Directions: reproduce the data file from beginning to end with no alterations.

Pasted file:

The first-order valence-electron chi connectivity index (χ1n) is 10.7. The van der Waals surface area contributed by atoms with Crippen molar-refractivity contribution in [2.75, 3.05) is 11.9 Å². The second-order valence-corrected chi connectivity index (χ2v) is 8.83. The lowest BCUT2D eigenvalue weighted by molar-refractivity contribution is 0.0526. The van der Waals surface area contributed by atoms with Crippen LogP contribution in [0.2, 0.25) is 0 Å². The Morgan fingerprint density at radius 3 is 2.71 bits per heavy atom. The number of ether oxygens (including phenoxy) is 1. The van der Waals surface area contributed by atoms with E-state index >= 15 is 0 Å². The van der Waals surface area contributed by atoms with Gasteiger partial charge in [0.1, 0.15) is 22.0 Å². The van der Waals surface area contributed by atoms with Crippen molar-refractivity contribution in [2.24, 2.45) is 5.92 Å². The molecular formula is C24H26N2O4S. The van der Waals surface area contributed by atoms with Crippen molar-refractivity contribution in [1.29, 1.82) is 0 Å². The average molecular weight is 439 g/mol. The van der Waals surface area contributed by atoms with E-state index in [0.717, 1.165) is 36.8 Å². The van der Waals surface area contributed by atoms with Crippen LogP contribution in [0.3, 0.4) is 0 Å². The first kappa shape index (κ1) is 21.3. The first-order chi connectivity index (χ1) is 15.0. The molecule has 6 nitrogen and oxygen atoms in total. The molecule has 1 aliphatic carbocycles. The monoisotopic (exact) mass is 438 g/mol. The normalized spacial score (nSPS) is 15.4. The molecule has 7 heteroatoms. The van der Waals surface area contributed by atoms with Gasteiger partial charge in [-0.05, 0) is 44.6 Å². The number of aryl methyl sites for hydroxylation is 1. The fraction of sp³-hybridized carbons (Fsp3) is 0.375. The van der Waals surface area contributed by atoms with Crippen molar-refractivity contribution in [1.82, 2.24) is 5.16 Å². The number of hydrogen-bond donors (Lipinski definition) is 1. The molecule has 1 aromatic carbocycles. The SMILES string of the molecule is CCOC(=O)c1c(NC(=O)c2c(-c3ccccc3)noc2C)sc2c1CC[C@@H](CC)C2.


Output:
The first-order valence-electron chi connectivity index (χ1n) is 10.7. The van der Waals surface area contributed by atoms with Crippen molar-refractivity contribution in [2.75, 3.05) is 11.9 Å². The second-order valence-corrected chi connectivity index (χ2v) is 8.83. The lowest BCUT2D eigenvalue weighted by molar-refractivity contribution is 0.0526. The van der Waals surface area contributed by atoms with Crippen LogP contribution in [0.2, 0.25) is 0 Å². The Morgan fingerprint density at radius 3 is 2.71 bits per heavy atom. The number of ether oxygens (including phenoxy) is 1. The van der Waals surface area contributed by atoms with E-state index >= 15 is 0 Å². The van der Waals surface area contributed by atoms with Gasteiger partial charge in [0.1, 0.15) is 22.0 Å². The van der Waals surface area contributed by atoms with Crippen molar-refractivity contribution in [2.24, 2.45) is 5.92 Å². The molecular formula is C24H26N2O4S. The van der Waals surface area contributed by atoms with Crippen molar-refractivity contribution in [1.29, 1.82) is 0 Å². The average molecular weight is 439 g/mol. The van der Waals surface area contributed by atoms with E-state index in [0.717, 1.165) is 36.8 Å². The van der Waals surface area contributed by atoms with Crippen LogP contribution in [0.3, 0.4) is 0 Å². The first kappa shape index (κ1) is 21.3. The first-order chi connectivity index (χ1) is 15.0. The molecule has 6 nitrogen and oxygen atoms in total. The molecule has 1 aliphatic carbocycles. The monoisotopic (exact) mass is 438 g/mol. The normalized spacial score (nSPS) is 15.4. The molecule has 7 heteroatoms. The van der Waals surface area contributed by atoms with Gasteiger partial charge in [-0.05, 0) is 44.6 Å². The number of aryl methyl sites for hydroxylation is 1. The fraction of sp³-hybridized carbons (Fsp3) is 0.375. The van der Waals surface area contributed by atoms with Crippen molar-refractivity contribution in [1.82, 2.24) is 5.16 Å². The number of hydrogen-bond donors (Lipinski definition) is 1. The molecule has 1 aromatic carbocycles. The SMILES string of the molecule is CCOC(=O)c1c(NC(=O)c2c(-c3ccccc3)noc2C)sc2c1CC[C@@H](CC)C2.